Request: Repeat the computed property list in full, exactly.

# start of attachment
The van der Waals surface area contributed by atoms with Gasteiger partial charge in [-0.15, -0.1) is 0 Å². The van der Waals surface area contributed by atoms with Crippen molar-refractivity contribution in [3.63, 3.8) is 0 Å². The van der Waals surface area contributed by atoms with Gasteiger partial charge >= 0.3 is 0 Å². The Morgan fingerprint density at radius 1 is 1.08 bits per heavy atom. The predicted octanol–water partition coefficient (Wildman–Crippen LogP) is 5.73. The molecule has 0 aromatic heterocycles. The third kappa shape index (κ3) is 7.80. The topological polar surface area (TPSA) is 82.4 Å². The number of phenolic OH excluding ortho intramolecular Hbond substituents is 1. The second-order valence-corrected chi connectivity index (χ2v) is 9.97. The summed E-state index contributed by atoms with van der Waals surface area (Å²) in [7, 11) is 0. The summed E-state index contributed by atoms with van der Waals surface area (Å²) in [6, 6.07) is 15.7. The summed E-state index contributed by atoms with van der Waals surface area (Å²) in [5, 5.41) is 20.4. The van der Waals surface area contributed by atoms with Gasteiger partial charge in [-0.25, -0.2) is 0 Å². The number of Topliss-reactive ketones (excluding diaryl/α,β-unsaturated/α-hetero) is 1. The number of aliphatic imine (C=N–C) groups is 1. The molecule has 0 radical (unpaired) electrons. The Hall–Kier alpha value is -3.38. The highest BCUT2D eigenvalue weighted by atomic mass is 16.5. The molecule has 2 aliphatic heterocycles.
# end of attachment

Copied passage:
The van der Waals surface area contributed by atoms with Gasteiger partial charge in [-0.15, -0.1) is 0 Å². The van der Waals surface area contributed by atoms with Crippen molar-refractivity contribution in [3.63, 3.8) is 0 Å². The van der Waals surface area contributed by atoms with Gasteiger partial charge >= 0.3 is 0 Å². The Morgan fingerprint density at radius 1 is 1.08 bits per heavy atom. The predicted octanol–water partition coefficient (Wildman–Crippen LogP) is 5.73. The molecule has 0 aromatic heterocycles. The third kappa shape index (κ3) is 7.80. The topological polar surface area (TPSA) is 82.4 Å². The number of phenolic OH excluding ortho intramolecular Hbond substituents is 1. The second-order valence-corrected chi connectivity index (χ2v) is 9.97. The summed E-state index contributed by atoms with van der Waals surface area (Å²) in [7, 11) is 0. The summed E-state index contributed by atoms with van der Waals surface area (Å²) in [6, 6.07) is 15.7. The summed E-state index contributed by atoms with van der Waals surface area (Å²) in [5, 5.41) is 20.4. The van der Waals surface area contributed by atoms with Gasteiger partial charge in [-0.25, -0.2) is 0 Å². The number of Topliss-reactive ketones (excluding diaryl/α,β-unsaturated/α-hetero) is 1. The number of aliphatic imine (C=N–C) groups is 1. The molecule has 0 radical (unpaired) electrons. The Hall–Kier alpha value is -3.38. The highest BCUT2D eigenvalue weighted by atomic mass is 16.5. The molecule has 2 aliphatic heterocycles.